Small scale and massive resource fights are totally understandable while predictable. They’ve been transpiring for millennia because practically everything alive needs to steal energy, directly or indirectly, from something or someone else to continue to exist. This transfer of energy, usually, involves killing.
Imagine this happening on the African plains, for instance. There a leopard trounces on a gazelle. Sometimes before he manages to haul her carcass off to some high tree limb to secure it solely for himself, a voracious mob of hyenas, lions, wild dogs and/or vultures will amass to rob it from him. As a result, all of his energy expended in the chase will be for naught.
Not only will he lose his meal, he’ll be weakened from the hunt and more in need of energy provision than ever. Yet if he still has a sufficient reserve of strength, he’ll repeat his prior pursuit with a successful outcome or, if not, gradually become so feeble that he’ll become the next supper.
At the same time, there are reasons that terms, such as “lion’s share” and “pecking order,” developed. Usually and regardless of the species involved, the biggest and strongest (or, in the case of humans, the most brutal and cunning) individuals survive and thrive “high on the hog” at the expense of others. As onerous as this might seem, it’s all par for the course. (Forget the “Bambi” view of nature. Some of Hobbes pronouncements, Animal Farm, 1984 and Lord of the Flies are a bit more on the mark.)
Meanwhile, human resource wars, likewise, have gone on since time immemorial. Two of our current ongoing ones, to secure oil for the US in the Middle East and northern Africa, are merely emblematic of practices that are occurring everywhere else across the globe despite that painful and unjust deaths result. Yet, this ongoing pattern of gain for some at the expense of others is hardly new and the ways that it sets up are nearly always the same.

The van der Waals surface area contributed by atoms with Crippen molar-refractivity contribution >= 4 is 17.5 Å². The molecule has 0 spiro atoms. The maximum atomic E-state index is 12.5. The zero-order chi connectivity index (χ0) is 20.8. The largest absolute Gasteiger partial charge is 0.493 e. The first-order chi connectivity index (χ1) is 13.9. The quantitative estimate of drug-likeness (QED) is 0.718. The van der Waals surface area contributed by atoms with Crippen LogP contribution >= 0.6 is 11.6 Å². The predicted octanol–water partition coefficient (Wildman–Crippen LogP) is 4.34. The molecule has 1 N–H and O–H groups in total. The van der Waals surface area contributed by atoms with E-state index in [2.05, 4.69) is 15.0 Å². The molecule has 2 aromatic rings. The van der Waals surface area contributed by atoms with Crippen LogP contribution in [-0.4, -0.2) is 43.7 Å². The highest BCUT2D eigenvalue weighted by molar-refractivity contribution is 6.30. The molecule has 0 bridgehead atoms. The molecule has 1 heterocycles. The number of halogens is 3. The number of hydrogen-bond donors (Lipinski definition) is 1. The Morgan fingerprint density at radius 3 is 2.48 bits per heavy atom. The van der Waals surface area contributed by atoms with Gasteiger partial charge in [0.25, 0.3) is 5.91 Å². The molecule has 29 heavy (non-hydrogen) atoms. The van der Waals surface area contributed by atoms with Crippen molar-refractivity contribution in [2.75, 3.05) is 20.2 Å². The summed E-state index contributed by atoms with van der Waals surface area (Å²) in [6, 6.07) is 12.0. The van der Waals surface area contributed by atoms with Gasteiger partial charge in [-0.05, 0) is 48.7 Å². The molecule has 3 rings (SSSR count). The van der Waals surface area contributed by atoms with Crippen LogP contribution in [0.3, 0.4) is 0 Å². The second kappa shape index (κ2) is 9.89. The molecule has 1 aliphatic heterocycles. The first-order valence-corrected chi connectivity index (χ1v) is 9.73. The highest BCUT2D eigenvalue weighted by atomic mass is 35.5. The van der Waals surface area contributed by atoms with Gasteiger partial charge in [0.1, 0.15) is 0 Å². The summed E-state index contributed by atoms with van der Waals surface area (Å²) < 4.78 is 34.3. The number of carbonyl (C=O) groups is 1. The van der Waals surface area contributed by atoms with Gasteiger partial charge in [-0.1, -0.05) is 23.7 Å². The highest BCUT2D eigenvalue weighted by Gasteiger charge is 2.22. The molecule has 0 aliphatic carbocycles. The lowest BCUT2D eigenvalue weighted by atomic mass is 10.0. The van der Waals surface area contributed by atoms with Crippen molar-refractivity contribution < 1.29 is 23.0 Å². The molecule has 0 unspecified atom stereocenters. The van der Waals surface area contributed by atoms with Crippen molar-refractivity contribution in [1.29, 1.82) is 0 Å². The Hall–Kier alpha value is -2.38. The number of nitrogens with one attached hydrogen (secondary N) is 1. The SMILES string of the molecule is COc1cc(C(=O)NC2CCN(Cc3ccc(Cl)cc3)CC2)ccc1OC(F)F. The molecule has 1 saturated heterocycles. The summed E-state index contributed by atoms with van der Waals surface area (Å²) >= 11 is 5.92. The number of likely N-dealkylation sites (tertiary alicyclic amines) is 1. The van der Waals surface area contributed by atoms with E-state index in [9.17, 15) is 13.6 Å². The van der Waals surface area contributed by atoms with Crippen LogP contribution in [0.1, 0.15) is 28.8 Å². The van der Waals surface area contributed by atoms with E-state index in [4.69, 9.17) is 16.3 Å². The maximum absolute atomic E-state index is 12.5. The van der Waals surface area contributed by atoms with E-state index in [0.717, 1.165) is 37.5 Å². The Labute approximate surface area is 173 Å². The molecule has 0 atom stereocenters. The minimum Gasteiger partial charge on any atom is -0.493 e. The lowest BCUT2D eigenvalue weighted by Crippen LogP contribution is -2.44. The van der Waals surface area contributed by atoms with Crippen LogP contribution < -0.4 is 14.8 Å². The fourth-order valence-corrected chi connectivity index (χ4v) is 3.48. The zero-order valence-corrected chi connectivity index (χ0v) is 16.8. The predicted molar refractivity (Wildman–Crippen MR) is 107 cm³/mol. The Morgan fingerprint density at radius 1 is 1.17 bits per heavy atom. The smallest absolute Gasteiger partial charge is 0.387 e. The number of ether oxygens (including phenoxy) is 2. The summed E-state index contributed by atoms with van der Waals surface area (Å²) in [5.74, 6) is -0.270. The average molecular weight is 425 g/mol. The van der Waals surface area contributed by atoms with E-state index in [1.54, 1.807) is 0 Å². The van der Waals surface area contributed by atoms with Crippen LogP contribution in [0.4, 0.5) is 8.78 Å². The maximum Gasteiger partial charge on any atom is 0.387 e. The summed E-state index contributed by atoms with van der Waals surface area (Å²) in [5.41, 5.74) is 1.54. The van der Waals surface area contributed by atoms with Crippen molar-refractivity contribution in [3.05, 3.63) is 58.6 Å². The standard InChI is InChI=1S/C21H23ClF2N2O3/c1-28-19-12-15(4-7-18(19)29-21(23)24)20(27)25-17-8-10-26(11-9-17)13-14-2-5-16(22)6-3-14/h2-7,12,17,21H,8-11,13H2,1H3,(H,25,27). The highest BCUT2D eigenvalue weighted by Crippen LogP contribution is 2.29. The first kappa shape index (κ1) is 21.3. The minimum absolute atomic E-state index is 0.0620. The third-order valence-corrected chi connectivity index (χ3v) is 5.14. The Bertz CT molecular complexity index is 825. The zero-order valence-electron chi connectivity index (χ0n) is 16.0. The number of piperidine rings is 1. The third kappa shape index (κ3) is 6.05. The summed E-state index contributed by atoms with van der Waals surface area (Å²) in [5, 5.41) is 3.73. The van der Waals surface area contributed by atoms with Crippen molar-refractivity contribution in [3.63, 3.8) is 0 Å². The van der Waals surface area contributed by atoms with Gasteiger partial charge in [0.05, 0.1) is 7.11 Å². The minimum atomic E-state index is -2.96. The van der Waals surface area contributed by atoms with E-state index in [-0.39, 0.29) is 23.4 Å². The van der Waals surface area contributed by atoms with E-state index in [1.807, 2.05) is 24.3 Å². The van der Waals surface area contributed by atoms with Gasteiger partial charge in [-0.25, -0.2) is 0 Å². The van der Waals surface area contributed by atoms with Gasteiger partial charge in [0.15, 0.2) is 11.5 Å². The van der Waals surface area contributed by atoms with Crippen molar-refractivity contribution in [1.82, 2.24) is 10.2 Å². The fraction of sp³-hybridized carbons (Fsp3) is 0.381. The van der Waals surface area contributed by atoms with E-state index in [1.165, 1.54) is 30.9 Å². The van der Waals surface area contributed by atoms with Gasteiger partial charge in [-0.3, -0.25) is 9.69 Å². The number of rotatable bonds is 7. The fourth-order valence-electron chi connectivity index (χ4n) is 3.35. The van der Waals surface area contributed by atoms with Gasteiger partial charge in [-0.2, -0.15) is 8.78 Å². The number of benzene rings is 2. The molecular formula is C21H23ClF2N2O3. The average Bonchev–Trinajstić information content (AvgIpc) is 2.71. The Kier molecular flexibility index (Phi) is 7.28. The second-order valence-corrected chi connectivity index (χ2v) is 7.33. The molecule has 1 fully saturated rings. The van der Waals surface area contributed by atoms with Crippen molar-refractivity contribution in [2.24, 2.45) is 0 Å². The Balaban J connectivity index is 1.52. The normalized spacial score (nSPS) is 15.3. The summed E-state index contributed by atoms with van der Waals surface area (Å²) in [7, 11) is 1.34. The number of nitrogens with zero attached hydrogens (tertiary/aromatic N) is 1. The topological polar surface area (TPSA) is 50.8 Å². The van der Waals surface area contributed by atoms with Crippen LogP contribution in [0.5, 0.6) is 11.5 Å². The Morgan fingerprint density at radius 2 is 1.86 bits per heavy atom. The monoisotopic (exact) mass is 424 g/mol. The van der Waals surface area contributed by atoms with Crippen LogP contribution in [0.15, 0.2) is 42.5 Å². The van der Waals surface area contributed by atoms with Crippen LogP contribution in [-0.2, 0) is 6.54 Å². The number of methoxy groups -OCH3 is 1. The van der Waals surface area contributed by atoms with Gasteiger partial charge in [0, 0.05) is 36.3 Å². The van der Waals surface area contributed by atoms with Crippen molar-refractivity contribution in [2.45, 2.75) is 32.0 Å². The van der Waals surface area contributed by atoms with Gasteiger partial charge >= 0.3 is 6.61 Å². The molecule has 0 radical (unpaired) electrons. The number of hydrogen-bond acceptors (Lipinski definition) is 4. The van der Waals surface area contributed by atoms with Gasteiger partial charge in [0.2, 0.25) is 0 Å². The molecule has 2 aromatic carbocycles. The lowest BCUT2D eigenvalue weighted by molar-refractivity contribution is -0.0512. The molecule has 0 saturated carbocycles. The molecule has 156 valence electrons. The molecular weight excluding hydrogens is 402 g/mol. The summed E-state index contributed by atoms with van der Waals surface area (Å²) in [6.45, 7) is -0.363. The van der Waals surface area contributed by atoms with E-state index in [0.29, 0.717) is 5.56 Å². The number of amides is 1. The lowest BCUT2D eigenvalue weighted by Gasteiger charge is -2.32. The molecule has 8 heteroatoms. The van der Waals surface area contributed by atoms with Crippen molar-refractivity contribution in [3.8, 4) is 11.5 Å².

For example, humans both create and take away habitats when housing developments, built in rural areas, displace other species such as bears, moose and many other life forms. We, also, compete with others for food sources. For example, depleting the oceans of fish ensures that a large number of whales and other animals die of starvation, and, when they die before producing offspring, ensures limits on successive generations of their kinds or cause extinction as is, by some scientists, predicted to take place for up to one quarter or more of all species during the next fifty years.
In a similar vein and while they poison the land, air and waterways — use of herbicides and pesticides, simultaneously, helps limit other species from harming (eating) our crops, gardens and lawns. Thus, we try to support some types of life on which we depend while cutting away at others in order to do so.
A very common example of this involves removal of complex eco-niches to increase farm spreads. Other times, though, we simply take the bounty from an area (such as clear-cut forestry practices exemplify, and which leaves a ruined landscape barely capable of supporting any life in its wake). Indeed, it seems unlikely that anything that lived in the former forest could survive in the aftermath.